CONSOL Energy Inc.'s (NYSE:CNX) earnings have fallen for three consecutive years, with the last two dipping well into the red. Its bottom-line performance suggests that it's struggling to keep its head above water. However, a deeper analysis of the situation hints at a brighter outlook. Indeed, this one-time coal miner has been working aggressively to change gears and become a natural gas driller. It could be closer to completing that industry shift than you may think.
The big move
You can trace CONSOL Energy's business transition back to around 2010, when it bought the exploration and production assets of Dominion Resources (NYSE:D), materially increasing its stake in the Marcellus Shale region. This decision, however, pushed long-term debt from $364 million at the start of the year to a heavy $3.1 billion by the end. Long-term debt as a percentage of the capital structure went from a reasonable 17% to over 50%.
That's why CONSOL started to sell assets. In 2013, CONSOL sold five coal mines to privately held coal miner Murray Energy and, perhaps more important, material associated liabilities. In 2014 and 2015, CONSOL created CNX Coal Resources LP (NYSE:CCR) and paired up with Noble Energy (NASDAQ:NBL) to create CONE Midstream Partners LP (NYSE:CNXM). These last two moves gave the company the ability to slowly sell non-core assets over time, continue to retain some level of control over them, and benefit financially from the growth of those businesses because of its general-partner interests.
Since that point, CONSOL has continued to sell non-core assets while expanding its drilling operations. However, with an upturn in the coal market, it now believes it has an opportunity to either sell its remaining coal assets or spin them off to shareholders. In other words, the transition to a gas driller could be nearly complete.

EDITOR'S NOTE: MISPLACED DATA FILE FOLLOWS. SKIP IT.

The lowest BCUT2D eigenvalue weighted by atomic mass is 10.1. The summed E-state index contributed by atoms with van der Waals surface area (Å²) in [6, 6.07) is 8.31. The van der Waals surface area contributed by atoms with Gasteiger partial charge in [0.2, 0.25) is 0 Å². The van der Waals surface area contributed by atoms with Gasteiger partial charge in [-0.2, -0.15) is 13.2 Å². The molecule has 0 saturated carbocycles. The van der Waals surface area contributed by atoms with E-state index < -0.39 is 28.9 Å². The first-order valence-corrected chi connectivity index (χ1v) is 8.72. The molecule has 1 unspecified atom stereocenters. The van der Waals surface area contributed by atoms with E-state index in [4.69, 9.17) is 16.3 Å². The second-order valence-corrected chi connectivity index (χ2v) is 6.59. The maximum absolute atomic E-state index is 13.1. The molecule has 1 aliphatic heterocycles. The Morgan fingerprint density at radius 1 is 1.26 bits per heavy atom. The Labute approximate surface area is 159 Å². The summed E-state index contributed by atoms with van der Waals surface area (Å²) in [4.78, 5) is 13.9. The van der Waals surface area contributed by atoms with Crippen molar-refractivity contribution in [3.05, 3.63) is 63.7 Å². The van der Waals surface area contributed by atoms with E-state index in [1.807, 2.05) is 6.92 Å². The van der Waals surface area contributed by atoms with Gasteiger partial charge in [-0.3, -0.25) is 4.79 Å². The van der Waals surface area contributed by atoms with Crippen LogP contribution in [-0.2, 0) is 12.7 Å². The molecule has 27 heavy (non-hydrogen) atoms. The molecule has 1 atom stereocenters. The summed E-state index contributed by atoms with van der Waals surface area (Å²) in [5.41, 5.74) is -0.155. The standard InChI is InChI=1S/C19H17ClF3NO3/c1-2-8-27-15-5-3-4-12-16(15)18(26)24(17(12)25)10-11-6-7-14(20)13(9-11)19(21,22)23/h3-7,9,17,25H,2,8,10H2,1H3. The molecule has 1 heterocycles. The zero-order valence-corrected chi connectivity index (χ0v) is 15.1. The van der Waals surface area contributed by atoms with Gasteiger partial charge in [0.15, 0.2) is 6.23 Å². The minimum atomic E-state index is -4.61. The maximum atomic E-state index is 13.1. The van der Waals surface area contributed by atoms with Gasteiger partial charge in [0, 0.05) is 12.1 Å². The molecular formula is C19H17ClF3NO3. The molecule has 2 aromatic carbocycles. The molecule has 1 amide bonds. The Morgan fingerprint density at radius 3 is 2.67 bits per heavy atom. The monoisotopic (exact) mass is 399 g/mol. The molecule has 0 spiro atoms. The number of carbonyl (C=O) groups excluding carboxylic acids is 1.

Meanwhile, and perhaps because of historically low natural gas prices, the company's drilling business has been getting better at what it does. For example, CONSOL has been able to improve its well performance by over 120% since mid-2015. From a big-picture view, things are going in the right direction structurally and operationally, even if the bottom line remains mired in red ink.
And, of course, CONSOL's heavy debt load remains a big concern. It has fallen from $3.1 billion in 2010 to $2.7 billion (or so) at the end of 2016. That's roughly 40% of the capital structure. It's an important improvement, and directionally it's going the right way, but it certainly isn't a huge improvement over a five-year period. CONSOL is looking to sell another $400 million to $600 million worth of non-core assets in 2017, which should keep the debt level trend headed in the right direction.
Part of the problem, however, is that it costs a lot of money to grow gas production. For example, although CONSOL is getting better at making every dollar count, it plans to spend around $500 million on drilling in each of the next two years -- more than twice what it spent in 2016. That's a lot of money, and it means it will be that much harder to pay down debt.
But that spending is important for the gas business, where production advanced around 20% in 2016. And while 2017 should see only a modest 5% uptick, production growth in 2018 is projected to be in the high teens. Although debt reduction was a priority in 2016, a significant portion of the company's cash flow is likely to be earmarked to support its drilling efforts this year and next, with nearly $1.7 billion available on a $2 billion bank facility if it needs some extra leeway. So it has plenty of liquidity to keep drilling while it continues its long shift away from coal, even though long-term debt is still a notable issue.
Going from coal to gas hasn't been a smooth transition for CONSOL Energy. However, this one-time coal miner saw the writing on the wall early and appears headed in the right direction. Debt remains an important issue to watch, but the moves it's made, such as creating a pair of limited partnerships and selling non-core assets, along with making material efficiency improvements in its drilling business, suggest it's making progress that's not yet showing up on the bottom line.
The transition isn't over yet, and CONSOL still has to navigate the liability side of its balance sheet, but it looks to have enough liquidity to keep moving forward while it balances growth against its legacy debt issues. And if it can finally sell the last of its coal business, the company's outlook will brighten materially. In the end, it looks increasingly as if CONSOL Energy will swim.